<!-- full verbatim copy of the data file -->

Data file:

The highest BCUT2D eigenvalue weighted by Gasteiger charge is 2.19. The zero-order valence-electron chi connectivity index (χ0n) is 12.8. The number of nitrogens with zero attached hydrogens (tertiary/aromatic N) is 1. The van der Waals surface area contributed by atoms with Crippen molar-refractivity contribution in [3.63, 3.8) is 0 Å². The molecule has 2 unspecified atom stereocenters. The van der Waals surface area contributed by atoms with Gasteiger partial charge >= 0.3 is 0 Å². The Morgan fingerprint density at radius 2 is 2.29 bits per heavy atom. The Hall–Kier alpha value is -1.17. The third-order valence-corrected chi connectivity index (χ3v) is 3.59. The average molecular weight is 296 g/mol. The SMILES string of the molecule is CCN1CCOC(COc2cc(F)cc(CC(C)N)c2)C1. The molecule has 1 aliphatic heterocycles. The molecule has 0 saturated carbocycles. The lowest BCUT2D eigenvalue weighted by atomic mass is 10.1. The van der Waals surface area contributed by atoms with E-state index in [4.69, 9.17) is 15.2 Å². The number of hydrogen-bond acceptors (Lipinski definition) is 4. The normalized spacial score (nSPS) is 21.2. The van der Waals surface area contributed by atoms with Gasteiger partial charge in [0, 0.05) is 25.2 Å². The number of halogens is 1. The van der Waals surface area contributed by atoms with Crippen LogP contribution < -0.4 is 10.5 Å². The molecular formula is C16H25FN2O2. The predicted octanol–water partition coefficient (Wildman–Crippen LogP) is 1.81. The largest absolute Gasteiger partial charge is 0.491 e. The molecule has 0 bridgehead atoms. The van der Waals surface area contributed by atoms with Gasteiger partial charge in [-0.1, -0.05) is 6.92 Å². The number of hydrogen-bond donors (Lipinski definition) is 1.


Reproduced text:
The highest BCUT2D eigenvalue weighted by Gasteiger charge is 2.19. The zero-order valence-electron chi connectivity index (χ0n) is 12.8. The number of nitrogens with zero attached hydrogens (tertiary/aromatic N) is 1. The van der Waals surface area contributed by atoms with Crippen molar-refractivity contribution in [3.63, 3.8) is 0 Å². The molecule has 2 unspecified atom stereocenters. The van der Waals surface area contributed by atoms with Gasteiger partial charge >= 0.3 is 0 Å². The Morgan fingerprint density at radius 2 is 2.29 bits per heavy atom. The Hall–Kier alpha value is -1.17. The third-order valence-corrected chi connectivity index (χ3v) is 3.59. The average molecular weight is 296 g/mol. The SMILES string of the molecule is CCN1CCOC(COc2cc(F)cc(CC(C)N)c2)C1. The molecule has 1 aliphatic heterocycles. The molecule has 0 saturated carbocycles. The lowest BCUT2D eigenvalue weighted by atomic mass is 10.1. The van der Waals surface area contributed by atoms with E-state index in [4.69, 9.17) is 15.2 Å². The number of hydrogen-bond acceptors (Lipinski definition) is 4. The normalized spacial score (nSPS) is 21.2. The van der Waals surface area contributed by atoms with Gasteiger partial charge in [0, 0.05) is 25.2 Å². The number of halogens is 1. The van der Waals surface area contributed by atoms with Crippen LogP contribution < -0.4 is 10.5 Å². The molecular formula is C16H25FN2O2. The predicted octanol–water partition coefficient (Wildman–Crippen LogP) is 1.81. The largest absolute Gasteiger partial charge is 0.491 e. The molecule has 0 bridgehead atoms. The van der Waals surface area contributed by atoms with Gasteiger partial charge in [-0.1, -0.05) is 6.92 Å². The number of hydrogen-bond donors (Lipinski definition) is 1.